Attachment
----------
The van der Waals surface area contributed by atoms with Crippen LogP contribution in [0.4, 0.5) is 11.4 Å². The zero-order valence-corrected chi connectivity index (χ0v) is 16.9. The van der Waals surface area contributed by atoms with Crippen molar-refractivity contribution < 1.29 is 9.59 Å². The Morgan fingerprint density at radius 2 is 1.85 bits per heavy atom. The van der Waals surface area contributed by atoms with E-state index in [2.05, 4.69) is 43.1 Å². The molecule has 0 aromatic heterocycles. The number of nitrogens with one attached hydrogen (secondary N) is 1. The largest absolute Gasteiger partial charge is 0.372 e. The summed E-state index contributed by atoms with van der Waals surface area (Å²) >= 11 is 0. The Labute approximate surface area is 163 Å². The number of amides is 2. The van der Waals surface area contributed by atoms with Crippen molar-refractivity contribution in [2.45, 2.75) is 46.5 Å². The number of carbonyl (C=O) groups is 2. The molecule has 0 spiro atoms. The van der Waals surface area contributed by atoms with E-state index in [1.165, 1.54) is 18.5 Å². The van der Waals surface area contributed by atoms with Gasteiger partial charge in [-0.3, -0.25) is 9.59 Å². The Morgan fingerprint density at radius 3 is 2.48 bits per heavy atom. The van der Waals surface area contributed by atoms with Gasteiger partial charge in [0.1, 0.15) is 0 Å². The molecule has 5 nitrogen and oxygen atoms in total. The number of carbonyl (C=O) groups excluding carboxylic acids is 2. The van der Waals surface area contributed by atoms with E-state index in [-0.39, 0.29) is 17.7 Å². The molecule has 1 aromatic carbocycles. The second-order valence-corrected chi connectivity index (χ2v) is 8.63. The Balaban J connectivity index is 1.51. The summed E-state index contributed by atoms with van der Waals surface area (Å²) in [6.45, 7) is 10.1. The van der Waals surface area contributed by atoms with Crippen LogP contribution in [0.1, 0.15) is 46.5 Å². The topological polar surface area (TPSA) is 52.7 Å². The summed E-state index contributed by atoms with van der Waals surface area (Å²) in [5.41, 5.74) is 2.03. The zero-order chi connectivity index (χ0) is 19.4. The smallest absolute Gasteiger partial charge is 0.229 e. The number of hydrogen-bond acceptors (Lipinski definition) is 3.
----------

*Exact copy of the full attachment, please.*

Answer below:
The van der Waals surface area contributed by atoms with Crippen LogP contribution in [0.4, 0.5) is 11.4 Å². The zero-order valence-corrected chi connectivity index (χ0v) is 16.9. The van der Waals surface area contributed by atoms with Crippen molar-refractivity contribution < 1.29 is 9.59 Å². The Morgan fingerprint density at radius 2 is 1.85 bits per heavy atom. The van der Waals surface area contributed by atoms with E-state index in [2.05, 4.69) is 43.1 Å². The molecule has 0 aromatic heterocycles. The number of nitrogens with one attached hydrogen (secondary N) is 1. The largest absolute Gasteiger partial charge is 0.372 e. The summed E-state index contributed by atoms with van der Waals surface area (Å²) >= 11 is 0. The Labute approximate surface area is 163 Å². The number of amides is 2. The van der Waals surface area contributed by atoms with Crippen molar-refractivity contribution in [2.45, 2.75) is 46.5 Å². The number of carbonyl (C=O) groups is 2. The molecule has 0 spiro atoms. The van der Waals surface area contributed by atoms with E-state index in [1.165, 1.54) is 18.5 Å². The van der Waals surface area contributed by atoms with Gasteiger partial charge in [-0.3, -0.25) is 9.59 Å². The Morgan fingerprint density at radius 3 is 2.48 bits per heavy atom. The van der Waals surface area contributed by atoms with Gasteiger partial charge in [0.1, 0.15) is 0 Å². The molecule has 5 nitrogen and oxygen atoms in total. The number of carbonyl (C=O) groups excluding carboxylic acids is 2. The van der Waals surface area contributed by atoms with E-state index in [-0.39, 0.29) is 17.7 Å². The molecule has 1 aromatic carbocycles. The second-order valence-corrected chi connectivity index (χ2v) is 8.63. The Balaban J connectivity index is 1.51. The summed E-state index contributed by atoms with van der Waals surface area (Å²) in [6.45, 7) is 10.1. The van der Waals surface area contributed by atoms with Crippen LogP contribution in [0.1, 0.15) is 46.5 Å². The topological polar surface area (TPSA) is 52.7 Å². The summed E-state index contributed by atoms with van der Waals surface area (Å²) in [5.41, 5.74) is 2.03. The zero-order chi connectivity index (χ0) is 19.4. The smallest absolute Gasteiger partial charge is 0.229 e. The number of hydrogen-bond acceptors (Lipinski definition) is 3.